Coping with that sinking feeling

Last week in Guatemala City a 330-foot-deep sinkhole swallowed a dozen homes. It even ate two kids. Officials blamed hard rains and underground sewage flowing from a ruptured main. Poor kids were flushed into eternity. You might think nobody should have to leave this world that way. I tend to disagree.
As a Coast Guardsman in the 1970s, when the federal Clean Water Act was first enacted, I heard a yarn about a fellow whose ashes where flushed into Puget Sound. Seems that the Coasties out in Seattle provided locals with the service of scattering loved ones at sea. When the harbor police pulled their cutter over to say the new federal statute forbad the practice, the sailors took Ol’ Charlie below decks and flushed him into eternity.
Still earlier in my life, sinkholes where commonplace. Born and raised in hard coal country, my pals and I took for granted the sight of homes along the highway buckled in their mid-sections as the undermined ground beneath their foundations slowly subsided. When one home in Coaldale suddenly dropped its first story into the ground while the owners were having breakfast, Uncle Sam relocated the residents of that block.
Centralia, Pennsylvania, gets the grand prize, though. That’s where an underground mine fire has been burning for decades. When our kids where little, I took them there to see the many holes from which sulfurous fumes spewed. This was in the early 1990s, when only a handful of hardy holdouts still lived in the few still-standing homes. In spectacular contrast to the sulfur and the ash-covered trees, the town-folk had planted wildflowers everywhere. The fields of flowers were spectacular.
Holes in the earth have fascinated people forever. Jules Verne’s “Journey to the Center of the Earth” produced a major motion picture, improbably staring singer Pat Boone, in 1959. Reportedly, actor Brendan Fraser will reproduce the role this summer in a new feature film. In “The Core” (2003) Hilary Swank and Aaron Eckhart found time to get it on while flying to the center of the planet to give Mother Earth’s molten center a nuclear jumpstart. For my money, though, the mother of all deep-hole movies is “The Descent,” available in DVD. This 2005 thriller about a group of female spelunkers, who are trapped and stalked by blind fiends, gives a new meaning to the term “Chick Flick.”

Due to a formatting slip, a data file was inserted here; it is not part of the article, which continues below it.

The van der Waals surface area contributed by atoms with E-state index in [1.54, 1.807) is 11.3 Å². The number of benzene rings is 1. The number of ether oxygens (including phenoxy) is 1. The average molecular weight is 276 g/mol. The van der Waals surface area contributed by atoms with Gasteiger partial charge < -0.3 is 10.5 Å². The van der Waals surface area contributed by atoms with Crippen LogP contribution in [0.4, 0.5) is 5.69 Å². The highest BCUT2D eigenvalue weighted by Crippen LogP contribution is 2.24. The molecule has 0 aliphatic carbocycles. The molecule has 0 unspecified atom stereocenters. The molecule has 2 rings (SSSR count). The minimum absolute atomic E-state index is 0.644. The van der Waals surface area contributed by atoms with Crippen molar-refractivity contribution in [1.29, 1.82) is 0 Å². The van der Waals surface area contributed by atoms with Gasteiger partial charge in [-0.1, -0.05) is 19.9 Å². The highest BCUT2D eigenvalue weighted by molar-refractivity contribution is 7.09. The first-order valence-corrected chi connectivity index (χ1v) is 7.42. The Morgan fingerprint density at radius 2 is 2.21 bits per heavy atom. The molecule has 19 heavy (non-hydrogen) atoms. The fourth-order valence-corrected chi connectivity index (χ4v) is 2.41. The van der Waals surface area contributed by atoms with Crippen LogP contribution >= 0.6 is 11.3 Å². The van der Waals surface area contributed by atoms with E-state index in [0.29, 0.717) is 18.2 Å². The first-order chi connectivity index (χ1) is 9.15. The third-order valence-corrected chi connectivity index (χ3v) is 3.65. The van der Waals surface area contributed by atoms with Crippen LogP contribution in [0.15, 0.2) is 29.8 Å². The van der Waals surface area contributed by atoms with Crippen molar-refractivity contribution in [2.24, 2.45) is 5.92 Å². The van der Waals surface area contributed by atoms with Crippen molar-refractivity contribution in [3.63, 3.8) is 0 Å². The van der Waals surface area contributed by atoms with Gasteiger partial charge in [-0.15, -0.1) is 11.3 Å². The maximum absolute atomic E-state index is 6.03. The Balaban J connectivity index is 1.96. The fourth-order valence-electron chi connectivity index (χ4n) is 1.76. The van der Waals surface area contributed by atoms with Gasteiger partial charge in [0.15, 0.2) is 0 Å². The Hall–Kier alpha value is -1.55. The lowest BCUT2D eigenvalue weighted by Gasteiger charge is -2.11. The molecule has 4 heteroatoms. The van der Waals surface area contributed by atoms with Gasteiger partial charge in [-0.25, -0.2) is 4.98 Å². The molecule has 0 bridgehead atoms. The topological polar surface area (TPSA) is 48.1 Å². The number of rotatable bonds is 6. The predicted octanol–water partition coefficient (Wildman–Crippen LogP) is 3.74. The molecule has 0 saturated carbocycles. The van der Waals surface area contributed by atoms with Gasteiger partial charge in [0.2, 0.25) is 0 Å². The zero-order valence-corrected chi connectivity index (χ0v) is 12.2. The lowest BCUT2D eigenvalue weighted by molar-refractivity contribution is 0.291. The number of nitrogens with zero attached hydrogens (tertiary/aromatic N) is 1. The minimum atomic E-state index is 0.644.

In the early 19th century, some scientists thought there were holes at the poles. They visualized the oceans pouring into these holes and spilling back out… well, somewhere else, I guess. Although this theory was long ago disproved, we now know the Antarctic has an ozone hole. Not the same thing at all as the “holes in the poles” theory, but perhaps more troubling.
Our fascination with holes in the earth may be due to the aptness of a sink hole as a metaphor for the human condition. Many things come quickly to mind: Iraq and Afghanistan as bottomless sink holes for our tax dollars. Congress as the abyss of ethical conduct. Media coverage of Anna Nicole Smith’s strange death as the nadir of journalism. Britney Spears’s shaved head as the pits of desperate self-promotion.
The same can be said for “flushed” metaphors. For instance, my career has been in the toilet for some time now. A country song says, “I’m gonna’ flush you out of the bathroom of my heart.” Then again, a royal flush is the best you can do in a poker game. Flush with money is also a good thing.
On balance, I don’t want to be put in a dark hole when I die, folks. Like ‘Ol Charlie in Seattle, I’m opting for my own royal flush.

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